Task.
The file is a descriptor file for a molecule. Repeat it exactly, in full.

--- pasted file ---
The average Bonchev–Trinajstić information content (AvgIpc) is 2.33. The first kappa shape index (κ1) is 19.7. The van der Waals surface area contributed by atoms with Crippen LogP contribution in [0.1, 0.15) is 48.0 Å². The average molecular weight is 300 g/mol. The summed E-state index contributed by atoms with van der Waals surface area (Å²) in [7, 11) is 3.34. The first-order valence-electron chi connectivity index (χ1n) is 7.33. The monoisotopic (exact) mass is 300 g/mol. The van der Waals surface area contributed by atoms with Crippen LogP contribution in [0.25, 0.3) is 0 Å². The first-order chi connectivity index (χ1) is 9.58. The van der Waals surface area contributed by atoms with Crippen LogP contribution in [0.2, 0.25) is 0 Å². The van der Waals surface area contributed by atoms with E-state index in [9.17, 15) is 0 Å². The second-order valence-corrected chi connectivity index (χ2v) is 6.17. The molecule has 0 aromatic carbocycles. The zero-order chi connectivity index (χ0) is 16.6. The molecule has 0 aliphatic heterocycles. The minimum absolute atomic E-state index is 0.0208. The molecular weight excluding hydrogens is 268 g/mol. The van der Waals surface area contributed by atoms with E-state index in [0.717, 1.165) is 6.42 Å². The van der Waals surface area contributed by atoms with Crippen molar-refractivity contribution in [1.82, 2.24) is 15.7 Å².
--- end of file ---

The average Bonchev–Trinajstić information content (AvgIpc) is 2.33. The first kappa shape index (κ1) is 19.7. The van der Waals surface area contributed by atoms with Crippen LogP contribution in [0.1, 0.15) is 48.0 Å². The average molecular weight is 300 g/mol. The summed E-state index contributed by atoms with van der Waals surface area (Å²) in [7, 11) is 3.34. The first-order valence-electron chi connectivity index (χ1n) is 7.33. The monoisotopic (exact) mass is 300 g/mol. The van der Waals surface area contributed by atoms with Crippen LogP contribution in [0.25, 0.3) is 0 Å². The first-order chi connectivity index (χ1) is 9.58. The van der Waals surface area contributed by atoms with Crippen LogP contribution in [0.2, 0.25) is 0 Å². The van der Waals surface area contributed by atoms with E-state index in [9.17, 15) is 0 Å². The second-order valence-corrected chi connectivity index (χ2v) is 6.17. The molecule has 0 aromatic carbocycles. The zero-order chi connectivity index (χ0) is 16.6. The molecule has 0 aliphatic heterocycles. The minimum absolute atomic E-state index is 0.0208. The molecular weight excluding hydrogens is 268 g/mol. The van der Waals surface area contributed by atoms with E-state index in [0.717, 1.165) is 6.42 Å². The van der Waals surface area contributed by atoms with Crippen molar-refractivity contribution in [1.82, 2.24) is 15.7 Å².